During a meeting, your visual impact plays 90 per cent towards making an impression. In social media, however, you are not visible. So 10 per cent communication skill goes all the way up to 100 per cent. Choose your words, imagery and tone carefully. When you are writing a professional e-mail, write elegantly in an impersonal tone. Lines written in red with bold fonts are absolutely rude!! PS give your email a strong finish with a signature line. An email signature is important as it is the only tool to inform people about yourself and your business—without going into detail. While you must be concise add in one or two relevant social media links. PS just be careful that you do not post anything on social media that you would not wish a future employer to see!!

The etiquette to avoid office cliques
Squabbles, gossip and rumours, offensive comments — sooner or later you are likely to find yourself at odds with coworkers or dragged into others' quarrels. Drawing on social skills will help defuse tense situations and demonstrate your strength as a team player Stick to the subject, keep it non personal, be open to compromise.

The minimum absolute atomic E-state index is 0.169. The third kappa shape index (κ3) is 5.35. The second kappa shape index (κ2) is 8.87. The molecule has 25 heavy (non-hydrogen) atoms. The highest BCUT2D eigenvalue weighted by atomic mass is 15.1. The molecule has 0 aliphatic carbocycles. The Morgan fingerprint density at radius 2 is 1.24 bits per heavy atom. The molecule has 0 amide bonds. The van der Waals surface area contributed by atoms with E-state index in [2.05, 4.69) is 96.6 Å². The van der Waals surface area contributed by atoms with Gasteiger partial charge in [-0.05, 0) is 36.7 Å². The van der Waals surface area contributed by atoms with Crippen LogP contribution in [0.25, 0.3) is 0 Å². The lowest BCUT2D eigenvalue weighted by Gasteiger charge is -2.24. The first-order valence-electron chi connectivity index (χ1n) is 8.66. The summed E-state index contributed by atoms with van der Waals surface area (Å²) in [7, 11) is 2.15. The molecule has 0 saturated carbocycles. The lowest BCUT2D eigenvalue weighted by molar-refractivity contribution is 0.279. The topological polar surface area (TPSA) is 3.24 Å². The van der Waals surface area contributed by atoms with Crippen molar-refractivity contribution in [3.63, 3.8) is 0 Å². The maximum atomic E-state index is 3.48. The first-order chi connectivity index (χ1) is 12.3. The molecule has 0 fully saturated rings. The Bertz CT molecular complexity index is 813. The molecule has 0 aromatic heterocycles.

The behaviour and dress code for a corporate interview
A job interview requires careful preparation. That aside, good manners count. Verbalise your appreciation for the interviewer's time, in person and with a follow-up hand-written note in the mail the following day. Opt for elegant fold over cards that work for all occasions. These etiquettes, while often overlooked, have tremendous power to set you apart from the cutthroat competition.

After-hours etiquette!!
Don't be quick to let your hair down with coworkers. In a relaxed atmosphere, tongues are loose and defences drop. Even if you're out with the girls, someone is always looking. And a conversation off-premises may not stay off the record. It's not necessary to shun alcohol, just pace yourself. Having a shot of B52 is not a good idea!! Socialise, build relationships. post-work cocktails provides a great chance for colleagues and clients to meet in a relaxed ambience. So keep your wits about you and use the opportunity wisely! PS The day after post-work cocktails, an appreciation email is a great way to strengthen your relationship with colleagues.